We are so excited to introduce you to Jessica, one of our newest team members! She is a Senior Accountant in our CFO Services group who is making things happen in Dayton on the daily!
We are so excited to introduce you to Rami, one of our newest team members! He is a Staff Accountant in our Tax Services group making things happen in Columbus on the daily!
We are so excited to introduce you to Kristina, one of our newest team members! She is an Administrative Assistant who is making things happen in Cincinnati on the daily!
We are so excited to introduce you to Brian, one of our newest team members! He is a Senior Consultant in our Business Advisory Services group making things happen in Dayton on the daily!
I stumbled into Human Resources. Prior to my Human Resources career, I had very little understanding of what “HR people” did. As the department of “NO,” I saw HR as a group of people isolated from core organizational goals. As a “siloed” department, I saw a group of people working hard to process paperwork, pacify disgruntled employees, and fix payroll and benefits mistakes. What a misunderstanding!
I believe that…
· Employees are capable of excellence.
· Certain employee behaviors, which do not meet expectations can be improved upon by utilizing a SOLID corrective action process.
· Great leaders recognize individual genius in people, and they know how to ignite it!
· Great leaders must address poor behavior and performance at times to ignite this genius.
We are so excited to introduce you to Kaori, one of our newest team members! She is an Accountant in our CFO Services group making things happen in Dayton on the daily!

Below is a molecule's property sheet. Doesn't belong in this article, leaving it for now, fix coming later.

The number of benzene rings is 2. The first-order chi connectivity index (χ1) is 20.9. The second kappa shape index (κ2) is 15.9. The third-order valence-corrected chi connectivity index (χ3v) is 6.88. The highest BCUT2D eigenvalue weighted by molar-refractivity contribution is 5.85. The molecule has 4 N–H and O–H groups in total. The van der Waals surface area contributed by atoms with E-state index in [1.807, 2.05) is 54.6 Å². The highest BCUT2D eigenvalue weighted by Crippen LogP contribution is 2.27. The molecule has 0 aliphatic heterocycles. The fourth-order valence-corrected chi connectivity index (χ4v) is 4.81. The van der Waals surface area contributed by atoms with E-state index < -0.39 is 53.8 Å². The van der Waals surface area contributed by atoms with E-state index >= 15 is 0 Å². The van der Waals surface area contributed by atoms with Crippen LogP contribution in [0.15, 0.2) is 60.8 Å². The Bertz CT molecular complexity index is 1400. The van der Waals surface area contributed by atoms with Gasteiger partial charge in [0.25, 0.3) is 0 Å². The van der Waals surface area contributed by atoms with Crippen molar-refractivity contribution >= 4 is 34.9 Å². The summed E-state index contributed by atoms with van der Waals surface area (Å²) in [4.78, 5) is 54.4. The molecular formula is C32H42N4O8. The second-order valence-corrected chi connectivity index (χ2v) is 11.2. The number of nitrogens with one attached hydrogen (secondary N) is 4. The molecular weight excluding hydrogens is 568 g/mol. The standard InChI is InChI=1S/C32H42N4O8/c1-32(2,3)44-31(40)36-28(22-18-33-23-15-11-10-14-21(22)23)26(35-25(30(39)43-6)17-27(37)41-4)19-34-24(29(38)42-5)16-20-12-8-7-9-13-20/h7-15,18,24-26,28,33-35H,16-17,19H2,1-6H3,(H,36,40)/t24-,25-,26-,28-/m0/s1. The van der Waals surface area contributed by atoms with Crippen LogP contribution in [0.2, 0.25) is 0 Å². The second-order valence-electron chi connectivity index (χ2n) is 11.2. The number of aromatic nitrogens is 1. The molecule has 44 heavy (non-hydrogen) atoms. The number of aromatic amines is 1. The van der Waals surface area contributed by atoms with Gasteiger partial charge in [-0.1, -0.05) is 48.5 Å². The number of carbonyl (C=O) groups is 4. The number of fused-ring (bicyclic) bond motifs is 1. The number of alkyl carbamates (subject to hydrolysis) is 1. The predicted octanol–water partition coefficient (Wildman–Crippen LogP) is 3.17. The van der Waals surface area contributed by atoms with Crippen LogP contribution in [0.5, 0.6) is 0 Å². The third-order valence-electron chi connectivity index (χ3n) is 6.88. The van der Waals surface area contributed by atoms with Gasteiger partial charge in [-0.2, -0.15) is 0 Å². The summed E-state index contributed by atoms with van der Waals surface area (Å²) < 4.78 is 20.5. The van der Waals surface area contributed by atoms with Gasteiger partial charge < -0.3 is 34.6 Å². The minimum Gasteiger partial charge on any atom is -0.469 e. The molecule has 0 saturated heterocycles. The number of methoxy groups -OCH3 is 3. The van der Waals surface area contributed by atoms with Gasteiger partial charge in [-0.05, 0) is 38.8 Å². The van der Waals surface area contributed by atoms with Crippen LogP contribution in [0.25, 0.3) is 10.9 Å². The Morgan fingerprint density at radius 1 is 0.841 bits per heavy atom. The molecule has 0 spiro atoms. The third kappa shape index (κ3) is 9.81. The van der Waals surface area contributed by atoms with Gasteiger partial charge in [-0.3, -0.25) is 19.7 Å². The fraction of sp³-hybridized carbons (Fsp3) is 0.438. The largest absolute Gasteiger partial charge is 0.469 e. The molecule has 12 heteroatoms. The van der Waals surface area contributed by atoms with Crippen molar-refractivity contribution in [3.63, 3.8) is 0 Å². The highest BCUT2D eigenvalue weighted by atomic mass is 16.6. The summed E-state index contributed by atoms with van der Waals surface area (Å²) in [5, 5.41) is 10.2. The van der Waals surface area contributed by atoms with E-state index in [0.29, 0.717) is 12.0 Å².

“Every coin has two sides.” Just like a coin, every adverse employee act has various corrective action options. Even though a set of black and white guidelines denoting specific actions for every situation would be nice, it is not that easy. Employee behaviors and performance are rarely identical, which requires managers to understand the broader reasons for corrective action. In the end, corrective action exists CORRECT behaviors and/or performance contrary to the organization’s purposes, plans, and outcomes. Managers must understand the context of a team-member’s situation to know how to best utilize corrective action.
It was a cold December morning. With coffee in hand and the radio blaring out weekend football scores, Sam headed to work. It was his third year as a manager. His division was neither under nor over-performing, but it was another average year of performance. Sam thought through his day and remembered that he was to meet with Henry, his supervisor, for his annual performance evaluation. Sam knew it would be another review filled with circled numbers, meaningless reflection, and wandering chatter. Little did he know that this would be his last day on the job.